Volvo plans to reverse its sales misfortunes by rolling out several new models this year including the XC90 large crossover and V60 Cross Country wagon.
"The revival plan of the U.S. starts now, and it will be very much product and brand driven," Lex Kerssemakers, CEO of Volvo Cars of North America, told Automotive News. "With a strong network, a strong brand, strong products and a good financial offer, I'm convinced Volvo will be back on track."
Besides the XC90 and V60 offerings, Volvo plans to bring the S60 Inscription sedan to the United States from China.
Even in a stellar year for the American auto industry, Volvo saw an 8 percent sales decline year over year in 2014, closing out the fourth quarter with a market share of only 0.3 percent--half of what it held a decade earlier. The brand has posted slowing sales every year since 2009.
Volvo aims to return to 100,000 units in annual U.S. sales; for reference, the luxury brand sold only 56,366 in 2014.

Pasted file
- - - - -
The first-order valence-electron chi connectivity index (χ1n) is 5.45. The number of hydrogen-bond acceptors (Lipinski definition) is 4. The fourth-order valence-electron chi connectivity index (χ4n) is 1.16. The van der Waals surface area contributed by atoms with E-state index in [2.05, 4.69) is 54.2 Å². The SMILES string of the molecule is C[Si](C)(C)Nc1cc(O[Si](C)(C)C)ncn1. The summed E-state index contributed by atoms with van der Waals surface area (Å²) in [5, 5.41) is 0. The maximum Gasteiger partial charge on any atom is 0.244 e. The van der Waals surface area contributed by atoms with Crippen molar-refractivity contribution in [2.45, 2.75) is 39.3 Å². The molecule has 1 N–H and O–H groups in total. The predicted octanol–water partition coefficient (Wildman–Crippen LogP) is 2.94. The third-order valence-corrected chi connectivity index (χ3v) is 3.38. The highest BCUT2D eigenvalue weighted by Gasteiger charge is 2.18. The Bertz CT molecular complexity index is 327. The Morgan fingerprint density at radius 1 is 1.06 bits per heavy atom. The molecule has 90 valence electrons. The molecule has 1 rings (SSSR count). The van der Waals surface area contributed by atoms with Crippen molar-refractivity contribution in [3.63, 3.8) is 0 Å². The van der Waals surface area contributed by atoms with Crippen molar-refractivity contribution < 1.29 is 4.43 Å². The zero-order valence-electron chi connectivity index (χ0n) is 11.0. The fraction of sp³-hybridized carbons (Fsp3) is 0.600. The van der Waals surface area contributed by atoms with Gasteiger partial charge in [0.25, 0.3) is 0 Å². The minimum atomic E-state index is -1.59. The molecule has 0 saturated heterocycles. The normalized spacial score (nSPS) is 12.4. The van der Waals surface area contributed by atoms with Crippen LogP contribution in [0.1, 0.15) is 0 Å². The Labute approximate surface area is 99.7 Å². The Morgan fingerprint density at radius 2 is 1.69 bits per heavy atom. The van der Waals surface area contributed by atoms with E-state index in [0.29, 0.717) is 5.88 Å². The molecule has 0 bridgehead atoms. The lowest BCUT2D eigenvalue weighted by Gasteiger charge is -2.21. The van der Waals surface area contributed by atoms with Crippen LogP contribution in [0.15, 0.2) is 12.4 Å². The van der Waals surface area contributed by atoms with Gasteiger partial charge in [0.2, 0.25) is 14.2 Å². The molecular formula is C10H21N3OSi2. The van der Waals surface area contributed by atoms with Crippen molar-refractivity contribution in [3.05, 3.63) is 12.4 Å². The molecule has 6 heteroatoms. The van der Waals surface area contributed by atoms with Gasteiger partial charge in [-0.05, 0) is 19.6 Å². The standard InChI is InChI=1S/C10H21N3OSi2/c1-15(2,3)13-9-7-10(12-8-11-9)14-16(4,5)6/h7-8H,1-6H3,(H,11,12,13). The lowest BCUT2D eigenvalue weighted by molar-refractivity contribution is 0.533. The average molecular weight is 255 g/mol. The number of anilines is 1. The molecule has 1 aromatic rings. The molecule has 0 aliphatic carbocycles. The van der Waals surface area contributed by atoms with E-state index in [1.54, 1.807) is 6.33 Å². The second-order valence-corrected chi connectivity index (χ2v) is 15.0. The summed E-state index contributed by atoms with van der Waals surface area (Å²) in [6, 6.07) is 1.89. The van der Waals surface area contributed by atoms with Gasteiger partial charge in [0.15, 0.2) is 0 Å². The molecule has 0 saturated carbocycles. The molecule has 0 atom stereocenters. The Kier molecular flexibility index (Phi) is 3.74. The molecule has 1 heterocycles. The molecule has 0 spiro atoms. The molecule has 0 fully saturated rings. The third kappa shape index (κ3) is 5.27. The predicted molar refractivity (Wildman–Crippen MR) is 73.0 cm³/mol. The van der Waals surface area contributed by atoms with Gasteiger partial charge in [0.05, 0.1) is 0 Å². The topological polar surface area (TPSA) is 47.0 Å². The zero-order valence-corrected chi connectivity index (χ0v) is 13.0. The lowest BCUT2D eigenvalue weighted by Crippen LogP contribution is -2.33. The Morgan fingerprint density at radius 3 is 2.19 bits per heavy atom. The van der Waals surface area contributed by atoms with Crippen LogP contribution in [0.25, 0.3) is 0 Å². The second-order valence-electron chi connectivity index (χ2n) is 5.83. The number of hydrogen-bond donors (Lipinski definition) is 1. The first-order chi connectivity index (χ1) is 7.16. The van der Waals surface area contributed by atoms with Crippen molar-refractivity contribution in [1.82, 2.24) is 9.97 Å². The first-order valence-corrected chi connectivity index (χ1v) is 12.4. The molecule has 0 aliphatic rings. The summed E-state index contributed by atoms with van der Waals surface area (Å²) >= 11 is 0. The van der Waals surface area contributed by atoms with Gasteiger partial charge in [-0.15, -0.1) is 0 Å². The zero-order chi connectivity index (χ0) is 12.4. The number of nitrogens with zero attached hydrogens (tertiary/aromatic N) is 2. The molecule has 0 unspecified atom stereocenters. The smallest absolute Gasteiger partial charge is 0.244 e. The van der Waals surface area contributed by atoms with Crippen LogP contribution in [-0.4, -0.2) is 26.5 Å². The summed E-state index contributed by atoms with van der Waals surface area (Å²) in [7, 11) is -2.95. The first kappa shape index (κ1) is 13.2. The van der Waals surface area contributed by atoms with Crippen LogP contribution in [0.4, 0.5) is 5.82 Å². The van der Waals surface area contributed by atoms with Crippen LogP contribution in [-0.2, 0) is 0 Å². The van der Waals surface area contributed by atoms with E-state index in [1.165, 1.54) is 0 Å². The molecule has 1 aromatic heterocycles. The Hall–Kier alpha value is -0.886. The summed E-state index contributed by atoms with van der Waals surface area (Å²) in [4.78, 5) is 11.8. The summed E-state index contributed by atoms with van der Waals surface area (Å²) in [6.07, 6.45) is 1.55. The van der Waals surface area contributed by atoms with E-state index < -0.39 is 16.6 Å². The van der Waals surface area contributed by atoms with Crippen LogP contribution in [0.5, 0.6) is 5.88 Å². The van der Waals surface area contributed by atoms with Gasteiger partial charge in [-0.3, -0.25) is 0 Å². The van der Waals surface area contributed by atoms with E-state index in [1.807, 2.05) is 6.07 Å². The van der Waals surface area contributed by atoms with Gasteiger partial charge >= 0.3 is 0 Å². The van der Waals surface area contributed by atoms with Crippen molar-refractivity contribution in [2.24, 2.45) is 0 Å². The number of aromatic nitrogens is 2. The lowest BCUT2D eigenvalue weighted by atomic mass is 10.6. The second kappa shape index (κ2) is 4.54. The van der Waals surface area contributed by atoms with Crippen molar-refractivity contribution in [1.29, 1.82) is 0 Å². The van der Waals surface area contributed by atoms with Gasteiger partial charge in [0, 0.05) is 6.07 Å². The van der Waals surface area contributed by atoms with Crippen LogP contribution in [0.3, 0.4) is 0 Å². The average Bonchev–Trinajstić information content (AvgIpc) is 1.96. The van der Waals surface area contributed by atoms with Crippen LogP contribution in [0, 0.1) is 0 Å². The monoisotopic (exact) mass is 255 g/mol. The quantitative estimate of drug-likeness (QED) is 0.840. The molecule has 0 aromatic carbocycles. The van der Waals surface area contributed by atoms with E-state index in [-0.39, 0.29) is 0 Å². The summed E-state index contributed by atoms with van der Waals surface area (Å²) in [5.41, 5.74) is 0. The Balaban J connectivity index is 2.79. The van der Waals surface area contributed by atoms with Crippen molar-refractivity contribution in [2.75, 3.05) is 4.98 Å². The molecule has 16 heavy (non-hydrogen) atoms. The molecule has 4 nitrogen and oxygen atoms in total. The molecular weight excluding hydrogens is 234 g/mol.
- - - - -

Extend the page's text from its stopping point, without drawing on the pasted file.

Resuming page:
Kerssemakers plans to infuse the brand with new energy by introducing the new models and investing in marketing campaigns. Volvo dealers have seen slow sales due to the age of vehicles on their lots, something that should be rectified in the near future.
"The dealers have faced a situation where they did not get fresh products in the way they were used to from Volvo," said Kerssemakers, as quoted by Automotive News. "So we need to show them and convince them that this is coming, so that they start to invest in the brand Volvo again. Those elements should lead us to the 100,000 and to a sustainable equation."
The diagnosis from research firm IHS Automotive isn't quite so optimistic; IHS predicts that Volvo will reach just 80,000 units in U.S. sales by 2020.